One of the messages of the Long Tail is that it’s not the quantity of people you reach in the new economy, it’s the quality; the web allows you to more easily reach the people who may actually be interested in what you’re doing, and willing to support it in a meaningful way. For instance, Darcy’s success to date with his big band is based on 1. the obvious quality of his work, and 2. the visibility with a likely audience- musicians, thinkers, bloggers, critics, and fans- that his presence on the web has provided. And he only averages 130 hits per day on his blog- a number I’d kill for, but not that many in the grand scheme of things. Would hitting 300 a day allow him the visibility to sell an album, or tour? (Well, if it weren’t a big band?) 500? IObviously, every band has a tipping point, where word of mouth can translate into some measure of success for the band. (Measured, again, largely by a band creating realistic expectations.) The web makes that tipping point more easily attainable faster. Not easily, but more easily.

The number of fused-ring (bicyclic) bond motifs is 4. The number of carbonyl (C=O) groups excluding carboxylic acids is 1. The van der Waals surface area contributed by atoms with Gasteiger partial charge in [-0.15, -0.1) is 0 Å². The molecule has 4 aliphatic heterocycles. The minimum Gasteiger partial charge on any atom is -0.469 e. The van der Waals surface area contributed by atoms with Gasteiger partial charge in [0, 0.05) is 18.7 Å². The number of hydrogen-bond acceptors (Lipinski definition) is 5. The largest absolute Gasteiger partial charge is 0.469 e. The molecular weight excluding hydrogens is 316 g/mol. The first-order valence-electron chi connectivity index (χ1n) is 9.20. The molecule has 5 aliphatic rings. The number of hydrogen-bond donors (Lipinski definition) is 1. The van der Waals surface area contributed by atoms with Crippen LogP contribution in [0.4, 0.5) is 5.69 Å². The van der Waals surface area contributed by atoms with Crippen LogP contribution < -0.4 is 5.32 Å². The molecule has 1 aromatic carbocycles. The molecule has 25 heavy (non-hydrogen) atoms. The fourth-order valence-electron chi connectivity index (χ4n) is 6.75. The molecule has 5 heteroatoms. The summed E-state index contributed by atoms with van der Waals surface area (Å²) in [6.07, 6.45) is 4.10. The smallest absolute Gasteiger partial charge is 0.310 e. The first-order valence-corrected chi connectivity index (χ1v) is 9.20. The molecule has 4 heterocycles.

(Aside, is MySpace, for all it’s hype, that powerful a tool for content providers? Do MySpace friends translate into record sales, or asses in the seats at gigs? Maybe they do, I sure hope so, but I’m not sold.)
2. Define success for you. I agree with the statement that we’re all looking for the big hit- a gold record, a spot at Boneroo or Caramoor, or whatever. Often what we need to succeed, or at least subsist, is a lot smaller than that. Maria Schneider went to Artistshare for her last album not because she thought she could sell more records there- quite the contrary. But she knew the hurdles to a profit would be much easier to clear there than they ever would have been at a traditional label, and the business process much more transparent. I know Maria is something of a niche superstar who comes in with obvious advantages over band X, but I think the model can work, albeit on a smaller scale, for many more musicians who don’t share her notoriety. After all, if you can make and market a record for $10,000, if you do it yourself you break even at 1,000 or so sold. Not easy (especially for a jazz record) but not impossible either.
I think the answer to “who needs record companies” hinges on the more basic question of “What are you trying to do with your record?” Most jazz musicians, at least, don’t make the bulk of their money on CD royalties. The CDs serve as a foot in the door with clubs, festivals, schools, and other power brokers, which allow them to actually make money. (Well, occasionally.) Does being on a label significantly help that process along or not?
More soon- this post still needs some cleaning up, and a revision is coming. 'Til then, fire away...